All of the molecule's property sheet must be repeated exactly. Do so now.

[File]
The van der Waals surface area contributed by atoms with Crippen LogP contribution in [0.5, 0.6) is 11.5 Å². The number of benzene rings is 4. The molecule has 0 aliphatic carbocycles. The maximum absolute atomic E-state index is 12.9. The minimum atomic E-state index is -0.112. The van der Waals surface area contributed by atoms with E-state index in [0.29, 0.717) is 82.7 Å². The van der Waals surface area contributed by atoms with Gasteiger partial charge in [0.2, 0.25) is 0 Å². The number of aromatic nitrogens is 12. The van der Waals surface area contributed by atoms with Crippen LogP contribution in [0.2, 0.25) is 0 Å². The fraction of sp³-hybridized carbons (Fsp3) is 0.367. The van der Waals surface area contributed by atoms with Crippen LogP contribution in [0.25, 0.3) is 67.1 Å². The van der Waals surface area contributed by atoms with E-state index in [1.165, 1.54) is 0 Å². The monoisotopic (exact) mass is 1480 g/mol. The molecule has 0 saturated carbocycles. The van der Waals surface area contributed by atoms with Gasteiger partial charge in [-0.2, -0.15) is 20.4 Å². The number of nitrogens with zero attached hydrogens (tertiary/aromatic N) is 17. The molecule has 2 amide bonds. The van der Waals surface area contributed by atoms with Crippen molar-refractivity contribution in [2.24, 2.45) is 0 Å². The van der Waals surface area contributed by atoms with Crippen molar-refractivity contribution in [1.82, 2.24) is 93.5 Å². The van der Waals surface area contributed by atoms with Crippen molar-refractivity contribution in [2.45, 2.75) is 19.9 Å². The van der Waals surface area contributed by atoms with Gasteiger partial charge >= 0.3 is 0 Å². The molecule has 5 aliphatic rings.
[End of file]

The van der Waals surface area contributed by atoms with Crippen LogP contribution in [0.5, 0.6) is 11.5 Å². The number of benzene rings is 4. The molecule has 0 aliphatic carbocycles. The maximum absolute atomic E-state index is 12.9. The minimum atomic E-state index is -0.112. The van der Waals surface area contributed by atoms with E-state index in [0.29, 0.717) is 82.7 Å². The van der Waals surface area contributed by atoms with Gasteiger partial charge in [0.2, 0.25) is 0 Å². The number of aromatic nitrogens is 12. The van der Waals surface area contributed by atoms with Crippen LogP contribution in [0.2, 0.25) is 0 Å². The fraction of sp³-hybridized carbons (Fsp3) is 0.367. The van der Waals surface area contributed by atoms with Crippen LogP contribution in [0.25, 0.3) is 67.1 Å². The van der Waals surface area contributed by atoms with E-state index in [1.165, 1.54) is 0 Å². The monoisotopic (exact) mass is 1480 g/mol. The molecule has 0 saturated carbocycles. The van der Waals surface area contributed by atoms with Gasteiger partial charge in [-0.2, -0.15) is 20.4 Å². The number of nitrogens with zero attached hydrogens (tertiary/aromatic N) is 17. The molecule has 2 amide bonds. The van der Waals surface area contributed by atoms with Crippen molar-refractivity contribution in [2.24, 2.45) is 0 Å². The van der Waals surface area contributed by atoms with Crippen molar-refractivity contribution in [1.82, 2.24) is 93.5 Å². The van der Waals surface area contributed by atoms with Crippen molar-refractivity contribution in [2.45, 2.75) is 19.9 Å². The van der Waals surface area contributed by atoms with Gasteiger partial charge >= 0.3 is 0 Å². The molecule has 5 aliphatic rings.